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Sweden leading the charge for prefabricated timber buildings

Don Procter
Sweden leading the charge for prefabricated timber buildings
Strandparken, by Swedish developer Folkhem, is a 34-unit twin eight-storey housing complex just outside Stockholm. -

Sweden, like Canada, has an abundance of forests.

But unlike Canada, the Scandinavian country is starting to take advantage of its natural resource to prefabricate timber buildings of all types and sizes.

Swedish developer Folkhem is one of those leading the charge, illustrating the environmental advantages of wood construction. But there are other reasons for choosing wood.

Folkhem’s Strandparken, a 34-unit twin eight-storey housing complex just outside Stockholm, was built with cross-laminated timber (CLT) in seven months, largely because 80 per cent of the development was prefabricated — right down to the insulated walls and windows, Sandra Frank, the company’s marketing director, told delegates during a panel seminar recently at the Toronto Wood Solutions Fair.

She said it takes Swedish forests only about one minute to produce the wood (120 cubic metres) required to the build Strandparken.

To sustain Sweden’s forests, government regulations stipulate that three trees be planted for every tree cut down, according to H.E. Per Sjogren, the Swedish Ambassador to Canada.

Sjogren told the seminar that forestry products have a wide range of usage in Sweden, and "it is an important research area between Sweden and Canada in our universities."

"Today, we no longer have any height restrictions on wooden buildings," he added.

Frank said with population explosions in urban areas around the world, wood is a sensible medium for intensification in part because it minimizes costly disruptions on city streets during construction.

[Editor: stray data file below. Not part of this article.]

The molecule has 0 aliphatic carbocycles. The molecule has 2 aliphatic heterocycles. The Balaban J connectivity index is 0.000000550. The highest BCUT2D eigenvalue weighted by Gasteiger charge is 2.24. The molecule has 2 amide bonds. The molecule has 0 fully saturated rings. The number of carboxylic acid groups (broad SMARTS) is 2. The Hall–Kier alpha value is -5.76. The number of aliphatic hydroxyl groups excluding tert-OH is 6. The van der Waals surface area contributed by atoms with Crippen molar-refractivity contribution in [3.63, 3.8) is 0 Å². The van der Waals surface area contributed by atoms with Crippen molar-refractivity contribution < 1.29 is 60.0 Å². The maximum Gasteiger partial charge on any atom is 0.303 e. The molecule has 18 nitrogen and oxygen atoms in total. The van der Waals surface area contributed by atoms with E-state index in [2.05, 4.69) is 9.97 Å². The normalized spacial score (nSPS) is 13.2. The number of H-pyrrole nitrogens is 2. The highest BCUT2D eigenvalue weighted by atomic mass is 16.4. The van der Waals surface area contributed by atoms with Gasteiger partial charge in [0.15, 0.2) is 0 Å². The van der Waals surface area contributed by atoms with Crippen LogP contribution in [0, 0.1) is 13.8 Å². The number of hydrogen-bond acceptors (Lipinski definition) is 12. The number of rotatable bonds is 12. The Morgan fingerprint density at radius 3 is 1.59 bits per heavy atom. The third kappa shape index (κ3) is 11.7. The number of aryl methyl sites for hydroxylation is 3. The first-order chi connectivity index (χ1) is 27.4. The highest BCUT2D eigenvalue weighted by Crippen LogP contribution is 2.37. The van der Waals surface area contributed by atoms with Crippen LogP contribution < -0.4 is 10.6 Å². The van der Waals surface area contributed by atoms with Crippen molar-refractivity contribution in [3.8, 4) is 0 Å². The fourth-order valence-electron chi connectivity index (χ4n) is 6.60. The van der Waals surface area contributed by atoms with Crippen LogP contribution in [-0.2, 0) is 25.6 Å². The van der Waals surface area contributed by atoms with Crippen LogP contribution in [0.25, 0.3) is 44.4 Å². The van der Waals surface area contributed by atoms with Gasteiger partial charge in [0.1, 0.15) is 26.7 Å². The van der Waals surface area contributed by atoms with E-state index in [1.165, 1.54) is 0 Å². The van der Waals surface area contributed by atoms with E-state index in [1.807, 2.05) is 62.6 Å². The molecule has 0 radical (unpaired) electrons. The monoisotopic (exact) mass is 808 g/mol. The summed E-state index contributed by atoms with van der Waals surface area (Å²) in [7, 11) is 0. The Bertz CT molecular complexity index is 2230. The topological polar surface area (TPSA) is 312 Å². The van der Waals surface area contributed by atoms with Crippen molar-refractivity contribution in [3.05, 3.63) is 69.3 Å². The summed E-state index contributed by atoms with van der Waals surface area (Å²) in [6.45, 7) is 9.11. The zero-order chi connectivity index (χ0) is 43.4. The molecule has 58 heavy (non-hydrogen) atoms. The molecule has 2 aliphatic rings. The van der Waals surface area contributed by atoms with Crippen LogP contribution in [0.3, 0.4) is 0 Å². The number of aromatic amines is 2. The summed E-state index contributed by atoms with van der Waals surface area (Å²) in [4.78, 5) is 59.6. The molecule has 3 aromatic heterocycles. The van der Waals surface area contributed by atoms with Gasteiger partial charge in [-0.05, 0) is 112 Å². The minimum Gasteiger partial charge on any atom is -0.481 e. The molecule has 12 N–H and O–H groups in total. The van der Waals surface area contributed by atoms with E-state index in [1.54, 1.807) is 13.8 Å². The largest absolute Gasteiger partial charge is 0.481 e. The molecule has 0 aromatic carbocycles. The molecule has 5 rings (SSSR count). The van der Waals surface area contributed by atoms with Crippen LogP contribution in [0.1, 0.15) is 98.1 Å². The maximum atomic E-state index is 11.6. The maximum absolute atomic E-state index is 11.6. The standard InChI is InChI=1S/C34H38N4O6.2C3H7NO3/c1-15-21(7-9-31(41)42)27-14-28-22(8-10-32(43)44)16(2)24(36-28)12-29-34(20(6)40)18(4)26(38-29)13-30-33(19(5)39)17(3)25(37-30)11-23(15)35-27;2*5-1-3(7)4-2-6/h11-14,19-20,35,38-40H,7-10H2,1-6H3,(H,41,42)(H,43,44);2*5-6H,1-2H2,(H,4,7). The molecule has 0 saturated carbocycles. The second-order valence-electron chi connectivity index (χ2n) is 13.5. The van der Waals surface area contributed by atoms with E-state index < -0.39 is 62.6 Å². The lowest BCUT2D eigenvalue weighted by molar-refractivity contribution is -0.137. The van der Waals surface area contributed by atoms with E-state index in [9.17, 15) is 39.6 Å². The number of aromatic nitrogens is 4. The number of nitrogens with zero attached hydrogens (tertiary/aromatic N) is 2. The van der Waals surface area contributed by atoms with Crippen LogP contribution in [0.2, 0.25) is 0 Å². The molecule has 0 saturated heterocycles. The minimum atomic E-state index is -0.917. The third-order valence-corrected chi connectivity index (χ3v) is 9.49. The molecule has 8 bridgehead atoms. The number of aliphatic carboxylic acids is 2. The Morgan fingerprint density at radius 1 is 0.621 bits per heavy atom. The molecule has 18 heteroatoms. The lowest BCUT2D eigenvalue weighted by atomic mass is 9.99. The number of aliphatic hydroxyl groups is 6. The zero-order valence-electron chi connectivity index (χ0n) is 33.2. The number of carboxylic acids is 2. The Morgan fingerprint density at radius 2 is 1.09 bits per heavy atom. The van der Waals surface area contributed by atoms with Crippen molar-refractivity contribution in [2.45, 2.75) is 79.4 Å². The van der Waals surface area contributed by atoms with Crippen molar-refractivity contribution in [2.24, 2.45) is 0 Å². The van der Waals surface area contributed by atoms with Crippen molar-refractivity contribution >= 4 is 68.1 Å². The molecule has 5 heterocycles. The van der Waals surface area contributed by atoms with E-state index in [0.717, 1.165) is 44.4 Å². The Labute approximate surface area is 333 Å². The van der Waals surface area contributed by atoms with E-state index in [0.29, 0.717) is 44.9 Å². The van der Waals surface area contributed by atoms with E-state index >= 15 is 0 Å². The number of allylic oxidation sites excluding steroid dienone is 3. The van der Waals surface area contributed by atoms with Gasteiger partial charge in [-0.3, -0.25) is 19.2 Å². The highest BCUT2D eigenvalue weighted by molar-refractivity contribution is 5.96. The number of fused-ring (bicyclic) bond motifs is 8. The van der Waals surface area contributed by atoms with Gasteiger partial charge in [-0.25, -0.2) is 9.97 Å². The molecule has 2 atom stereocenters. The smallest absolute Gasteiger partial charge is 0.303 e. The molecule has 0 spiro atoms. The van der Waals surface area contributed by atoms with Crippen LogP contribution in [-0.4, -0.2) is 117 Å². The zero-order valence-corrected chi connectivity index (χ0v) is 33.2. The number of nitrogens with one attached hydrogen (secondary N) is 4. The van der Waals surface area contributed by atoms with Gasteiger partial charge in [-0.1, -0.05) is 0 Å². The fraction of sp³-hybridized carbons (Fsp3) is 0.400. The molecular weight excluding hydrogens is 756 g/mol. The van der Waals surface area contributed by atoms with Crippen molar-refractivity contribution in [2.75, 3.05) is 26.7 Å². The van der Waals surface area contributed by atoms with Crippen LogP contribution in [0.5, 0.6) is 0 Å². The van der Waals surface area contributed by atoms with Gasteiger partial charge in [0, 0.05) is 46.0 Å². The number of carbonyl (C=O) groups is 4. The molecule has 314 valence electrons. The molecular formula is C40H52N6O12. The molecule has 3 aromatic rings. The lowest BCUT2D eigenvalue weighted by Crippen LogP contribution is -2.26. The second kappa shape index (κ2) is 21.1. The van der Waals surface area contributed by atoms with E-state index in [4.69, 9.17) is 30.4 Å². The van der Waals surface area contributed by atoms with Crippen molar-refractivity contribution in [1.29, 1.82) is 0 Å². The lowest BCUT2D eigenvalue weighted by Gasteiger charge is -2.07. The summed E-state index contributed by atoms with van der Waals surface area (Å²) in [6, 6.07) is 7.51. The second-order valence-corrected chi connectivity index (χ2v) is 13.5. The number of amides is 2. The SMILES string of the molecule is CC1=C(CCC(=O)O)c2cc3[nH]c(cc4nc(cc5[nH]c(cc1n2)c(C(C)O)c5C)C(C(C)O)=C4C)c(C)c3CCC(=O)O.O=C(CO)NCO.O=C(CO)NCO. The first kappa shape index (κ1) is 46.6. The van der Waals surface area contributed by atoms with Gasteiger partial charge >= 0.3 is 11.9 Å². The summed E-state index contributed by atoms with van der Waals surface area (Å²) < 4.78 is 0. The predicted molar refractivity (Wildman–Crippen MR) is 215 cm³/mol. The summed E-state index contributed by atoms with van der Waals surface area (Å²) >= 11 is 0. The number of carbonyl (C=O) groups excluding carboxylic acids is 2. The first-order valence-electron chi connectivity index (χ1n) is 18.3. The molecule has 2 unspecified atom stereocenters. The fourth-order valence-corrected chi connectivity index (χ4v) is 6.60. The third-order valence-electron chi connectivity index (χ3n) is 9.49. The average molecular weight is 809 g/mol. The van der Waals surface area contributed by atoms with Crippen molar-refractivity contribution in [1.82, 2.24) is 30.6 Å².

Mike Collins-Williams, a policy director with the Ontario Home Builders’ Association (OHBA), said at the seminar, held at the Toronto Metro Convention Centre, that "the missing middle (mid-rise housing) that Sweden does so well we are just starting to figure out in Ontario and Toronto."

He said residents in fast-growing Canadian cities need a "greater diversity" of housing options.

"Many consumers currently see the choice as either a shoebox in the sky (condo tower)…or a single family home," he said.

While the Greater Toronto Area is investing about $30 billion in transit in the region, Collins-Williams said there is "a disconnect" between municipal land-use authorities and provincial transit agencies that prevents opportunities for wood mid-rise developments.

Neighbourhoods should be pre-zoned, but currently mid-rise and highrise projects are reviewed by the city "case-by-case, and it can take years to get through the process," he explained.

Both developments face similar hurdles and periods to get approval so it is no surprise developers often propose the more profitable option, highrise housing, Collins-Williams stated.

Planners need to "up-zone" most areas in Toronto — particularly along transit corridors — to smooth the path to urban intensification, he said.

A tool called the community planning permit system that combines the site plan approval, building permit and zoning — "a one-stop shop" that expedites the development process, is available to Ontario municipalities but most have not taken advantage of it, Collins-Williams told delegates.

"Part of that is because politicians want to exert control over development in their communities," he added.

He said eliminating "cost-prohibitive" parking requirements for developments in neighbourhoods well served by public transit would also help to turn the page for the wood mid-rise.

"We (municipalities) are forcing more parking to be built than even consumers are demanding," he claimed.

Fellow panellist Tad Putyra, president and COO of Great Gulf Low Rise, said his takeaway from visits to wood manufacturing plants in Sweden and Germany is that new levels of automation are on the rise that incorporate robotics equipment that not long ago was the reserve of auto-making plants.

"It’s a really an exciting time," said Putyra.

Among the most advanced factories in the world is one in northern Sweden that delivers modules for wood mid-rises to Stockholm and other cities in the nation.

"I think plants like this will become a model for all of us," he said.

Steven Street, technical director at Ontario Wood Works, said in the past eight to nine years the industry has "dramatically changed" its views of factory-built wood panels.

The benefits of prefabrication are obvious, he said.

"Why would you try to get a high-performance building system to work when you actually nailed it together in minus 30 outside? Factory-built solutions…it just makes sense for us to go down that path," he added.

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